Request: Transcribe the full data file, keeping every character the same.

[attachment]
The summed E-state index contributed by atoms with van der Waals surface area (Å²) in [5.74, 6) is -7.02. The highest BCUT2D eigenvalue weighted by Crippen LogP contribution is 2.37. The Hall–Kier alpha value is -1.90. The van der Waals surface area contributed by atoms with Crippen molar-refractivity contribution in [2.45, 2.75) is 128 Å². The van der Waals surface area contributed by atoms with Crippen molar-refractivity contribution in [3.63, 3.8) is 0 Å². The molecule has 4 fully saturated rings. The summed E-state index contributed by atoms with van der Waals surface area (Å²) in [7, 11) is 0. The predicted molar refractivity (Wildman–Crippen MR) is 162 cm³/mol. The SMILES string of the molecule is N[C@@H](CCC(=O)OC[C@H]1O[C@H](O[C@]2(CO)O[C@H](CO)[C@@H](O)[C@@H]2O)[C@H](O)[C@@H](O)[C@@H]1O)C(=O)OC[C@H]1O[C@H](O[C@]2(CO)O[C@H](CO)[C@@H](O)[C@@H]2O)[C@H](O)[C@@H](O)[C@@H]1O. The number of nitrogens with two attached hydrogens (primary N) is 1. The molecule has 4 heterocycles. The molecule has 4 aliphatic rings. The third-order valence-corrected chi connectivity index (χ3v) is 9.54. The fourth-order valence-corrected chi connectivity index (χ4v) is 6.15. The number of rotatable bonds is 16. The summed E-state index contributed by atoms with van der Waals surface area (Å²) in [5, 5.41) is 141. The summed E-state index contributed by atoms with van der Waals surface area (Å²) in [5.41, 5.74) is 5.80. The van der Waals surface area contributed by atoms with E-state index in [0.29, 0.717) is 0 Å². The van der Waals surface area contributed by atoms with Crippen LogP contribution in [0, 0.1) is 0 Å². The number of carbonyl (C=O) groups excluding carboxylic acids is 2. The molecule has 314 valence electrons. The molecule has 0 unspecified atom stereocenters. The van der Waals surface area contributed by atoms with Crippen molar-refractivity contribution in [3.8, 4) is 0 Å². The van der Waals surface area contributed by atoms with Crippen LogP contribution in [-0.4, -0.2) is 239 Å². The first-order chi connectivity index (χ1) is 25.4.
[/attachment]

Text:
The summed E-state index contributed by atoms with van der Waals surface area (Å²) in [5.74, 6) is -7.02. The highest BCUT2D eigenvalue weighted by Crippen LogP contribution is 2.37. The Hall–Kier alpha value is -1.90. The van der Waals surface area contributed by atoms with Crippen molar-refractivity contribution in [2.45, 2.75) is 128 Å². The van der Waals surface area contributed by atoms with Crippen molar-refractivity contribution in [3.63, 3.8) is 0 Å². The molecule has 4 fully saturated rings. The summed E-state index contributed by atoms with van der Waals surface area (Å²) in [7, 11) is 0. The predicted molar refractivity (Wildman–Crippen MR) is 162 cm³/mol. The SMILES string of the molecule is N[C@@H](CCC(=O)OC[C@H]1O[C@H](O[C@]2(CO)O[C@H](CO)[C@@H](O)[C@@H]2O)[C@H](O)[C@@H](O)[C@@H]1O)C(=O)OC[C@H]1O[C@H](O[C@]2(CO)O[C@H](CO)[C@@H](O)[C@@H]2O)[C@H](O)[C@@H](O)[C@@H]1O. The number of nitrogens with two attached hydrogens (primary N) is 1. The molecule has 4 heterocycles. The molecule has 4 aliphatic rings. The third-order valence-corrected chi connectivity index (χ3v) is 9.54. The fourth-order valence-corrected chi connectivity index (χ4v) is 6.15. The number of rotatable bonds is 16. The summed E-state index contributed by atoms with van der Waals surface area (Å²) in [5, 5.41) is 141. The summed E-state index contributed by atoms with van der Waals surface area (Å²) in [5.41, 5.74) is 5.80. The van der Waals surface area contributed by atoms with E-state index in [0.29, 0.717) is 0 Å². The van der Waals surface area contributed by atoms with Crippen LogP contribution in [0, 0.1) is 0 Å². The number of carbonyl (C=O) groups excluding carboxylic acids is 2. The molecule has 314 valence electrons. The molecule has 0 unspecified atom stereocenters. The van der Waals surface area contributed by atoms with Crippen molar-refractivity contribution in [3.8, 4) is 0 Å². The van der Waals surface area contributed by atoms with Crippen LogP contribution in [-0.4, -0.2) is 239 Å². The first-order chi connectivity index (χ1) is 25.4.